wrestler?

@btroje No thankfully, darts.

2

Freedom from what?

Good question, freedom from what?. That would depend on the individual situation and both perspective.

When in love for 10 year with my partner, it created the most freedom I have ever experienced.

If I accept just deep like, it may not be enough to create such energy and freedom.

@Castlepaloma You mean like the freedom to be your authentic self with somebody else?

I asked the question because I wanted to know what you (personally) meant by it when you made the post.

Hmm confession.

I have a girlfriend in Bolivia, that is like being married. She is open minded and well off. It would make things much easier to legally marry her for immigration and partnership reason. I deeply like her and she is into me romantically. It would help my top dream and freedom to finally build my eco village there.

The problem is, it takes time for love to grow, like a rose. Normally, I don't approve how marriage generally works in North America with cold relationship and too many advances the Government takes on against you.

Down here in Bolivia, you don't just marry the woman you marry whole the family too.
Can imagine this is a better situation than what is going on here in Canada for me.

@Castlepaloma I know the feeling of what it's like to marry the whole family. It's stressful. I think really knowing someone and loving who they are and how they make you feel is a top priority for me. I did marry someone that I really liked a lot and loved but I wasn't in love with him. That was my second marriage. With my first marriage, I was deeply in love with my late husband when we got married, and it wasn't just about being in love with being in love. I loved the person he was, and I loved the person I was when I was with him. We brought out the best in each other. We were best friends.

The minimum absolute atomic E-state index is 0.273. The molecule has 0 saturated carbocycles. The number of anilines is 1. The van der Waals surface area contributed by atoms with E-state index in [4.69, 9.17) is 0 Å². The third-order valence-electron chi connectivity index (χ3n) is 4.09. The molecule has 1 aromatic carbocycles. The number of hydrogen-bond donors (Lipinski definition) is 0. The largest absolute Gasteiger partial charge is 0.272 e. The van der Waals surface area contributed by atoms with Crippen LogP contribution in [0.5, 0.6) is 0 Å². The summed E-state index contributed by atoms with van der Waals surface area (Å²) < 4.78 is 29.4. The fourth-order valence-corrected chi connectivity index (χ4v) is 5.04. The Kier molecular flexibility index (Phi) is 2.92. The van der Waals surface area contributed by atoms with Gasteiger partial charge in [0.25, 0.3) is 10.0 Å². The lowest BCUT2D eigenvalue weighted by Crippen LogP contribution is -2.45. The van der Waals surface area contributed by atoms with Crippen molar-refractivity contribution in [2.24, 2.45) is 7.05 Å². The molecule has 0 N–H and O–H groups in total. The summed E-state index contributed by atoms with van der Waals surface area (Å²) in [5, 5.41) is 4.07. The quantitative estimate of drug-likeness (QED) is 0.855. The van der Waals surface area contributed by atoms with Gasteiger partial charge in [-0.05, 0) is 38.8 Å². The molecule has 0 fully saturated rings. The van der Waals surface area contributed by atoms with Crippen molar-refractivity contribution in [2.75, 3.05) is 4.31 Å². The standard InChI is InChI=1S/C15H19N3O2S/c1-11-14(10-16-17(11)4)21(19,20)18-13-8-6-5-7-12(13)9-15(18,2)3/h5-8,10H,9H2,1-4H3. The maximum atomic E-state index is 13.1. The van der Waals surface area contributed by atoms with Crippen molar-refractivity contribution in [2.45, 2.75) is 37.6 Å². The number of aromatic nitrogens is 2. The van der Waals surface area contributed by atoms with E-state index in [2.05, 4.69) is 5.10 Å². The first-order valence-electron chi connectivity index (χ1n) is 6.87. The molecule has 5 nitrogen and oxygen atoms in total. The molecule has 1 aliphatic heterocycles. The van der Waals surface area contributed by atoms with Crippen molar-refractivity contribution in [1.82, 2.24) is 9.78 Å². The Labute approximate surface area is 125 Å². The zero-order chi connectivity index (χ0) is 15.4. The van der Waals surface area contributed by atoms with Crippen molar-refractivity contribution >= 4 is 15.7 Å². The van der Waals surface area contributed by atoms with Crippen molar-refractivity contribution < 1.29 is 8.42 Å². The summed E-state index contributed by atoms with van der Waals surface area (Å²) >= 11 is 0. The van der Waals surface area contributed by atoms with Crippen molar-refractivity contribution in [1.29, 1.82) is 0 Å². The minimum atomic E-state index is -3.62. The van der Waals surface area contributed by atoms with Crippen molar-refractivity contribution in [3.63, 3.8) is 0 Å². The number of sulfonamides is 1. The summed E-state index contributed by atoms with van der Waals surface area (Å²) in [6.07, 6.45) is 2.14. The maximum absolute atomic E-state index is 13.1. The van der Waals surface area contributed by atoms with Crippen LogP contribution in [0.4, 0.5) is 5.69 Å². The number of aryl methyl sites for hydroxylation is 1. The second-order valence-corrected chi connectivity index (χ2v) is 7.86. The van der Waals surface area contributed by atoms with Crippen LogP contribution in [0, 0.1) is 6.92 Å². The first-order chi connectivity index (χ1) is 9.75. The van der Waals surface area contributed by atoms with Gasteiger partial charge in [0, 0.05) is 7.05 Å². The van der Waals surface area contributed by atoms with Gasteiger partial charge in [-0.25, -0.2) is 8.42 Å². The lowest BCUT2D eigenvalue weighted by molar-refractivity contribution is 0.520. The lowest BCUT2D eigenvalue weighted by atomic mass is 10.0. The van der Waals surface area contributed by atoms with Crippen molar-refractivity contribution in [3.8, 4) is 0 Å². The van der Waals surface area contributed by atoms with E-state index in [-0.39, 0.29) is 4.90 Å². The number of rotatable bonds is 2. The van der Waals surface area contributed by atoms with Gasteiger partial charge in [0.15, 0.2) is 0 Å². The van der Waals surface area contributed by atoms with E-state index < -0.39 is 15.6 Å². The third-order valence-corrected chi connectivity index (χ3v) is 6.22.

@Castlepaloma I have lived in several places and I have found it is not about where one lives but with whom. One can have a great marriage anywhere.

I disagree with the family thing. It's hard enough to love one person never mind a whole family. In my experiences the idea of "Blood being thicker than Water" often means the family members will be on the side of their family member no matter what and the outsider is just that. I lost 2 partners because of the family members sticking their noses in our relationship (but I got even by having it turn out for my good and the family member is still suffering). My late partner put our relationship at the top and when the family members got in her way she sent them off (literally).

@VictoriaNotes see my reply to Castlepaloma